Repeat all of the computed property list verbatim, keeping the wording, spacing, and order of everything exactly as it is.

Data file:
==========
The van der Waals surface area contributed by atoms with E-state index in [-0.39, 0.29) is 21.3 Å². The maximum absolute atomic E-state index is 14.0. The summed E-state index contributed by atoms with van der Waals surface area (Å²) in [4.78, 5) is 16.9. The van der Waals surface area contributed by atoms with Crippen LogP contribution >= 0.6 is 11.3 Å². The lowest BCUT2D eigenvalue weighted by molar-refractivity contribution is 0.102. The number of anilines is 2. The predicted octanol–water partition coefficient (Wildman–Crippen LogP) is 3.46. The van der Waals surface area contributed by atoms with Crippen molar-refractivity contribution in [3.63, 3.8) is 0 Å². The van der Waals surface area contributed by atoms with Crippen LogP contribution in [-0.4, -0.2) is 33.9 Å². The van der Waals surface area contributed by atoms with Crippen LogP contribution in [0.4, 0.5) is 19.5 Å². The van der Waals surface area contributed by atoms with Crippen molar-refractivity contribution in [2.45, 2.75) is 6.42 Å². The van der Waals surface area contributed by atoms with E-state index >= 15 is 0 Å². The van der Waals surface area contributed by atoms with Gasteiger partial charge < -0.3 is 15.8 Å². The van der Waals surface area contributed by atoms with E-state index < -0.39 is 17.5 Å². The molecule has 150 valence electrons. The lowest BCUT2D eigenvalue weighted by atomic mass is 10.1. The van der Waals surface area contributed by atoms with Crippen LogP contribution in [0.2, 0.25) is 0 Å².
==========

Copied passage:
The van der Waals surface area contributed by atoms with E-state index in [-0.39, 0.29) is 21.3 Å². The maximum absolute atomic E-state index is 14.0. The summed E-state index contributed by atoms with van der Waals surface area (Å²) in [4.78, 5) is 16.9. The van der Waals surface area contributed by atoms with Crippen LogP contribution >= 0.6 is 11.3 Å². The lowest BCUT2D eigenvalue weighted by molar-refractivity contribution is 0.102. The number of anilines is 2. The predicted octanol–water partition coefficient (Wildman–Crippen LogP) is 3.46. The van der Waals surface area contributed by atoms with Crippen molar-refractivity contribution in [3.63, 3.8) is 0 Å². The van der Waals surface area contributed by atoms with Crippen LogP contribution in [-0.4, -0.2) is 33.9 Å². The van der Waals surface area contributed by atoms with Crippen LogP contribution in [0.4, 0.5) is 19.5 Å². The van der Waals surface area contributed by atoms with Crippen molar-refractivity contribution in [2.45, 2.75) is 6.42 Å². The van der Waals surface area contributed by atoms with E-state index >= 15 is 0 Å². The van der Waals surface area contributed by atoms with Gasteiger partial charge < -0.3 is 15.8 Å². The van der Waals surface area contributed by atoms with E-state index < -0.39 is 17.5 Å². The molecule has 150 valence electrons. The lowest BCUT2D eigenvalue weighted by atomic mass is 10.1. The van der Waals surface area contributed by atoms with Crippen LogP contribution in [0.2, 0.25) is 0 Å².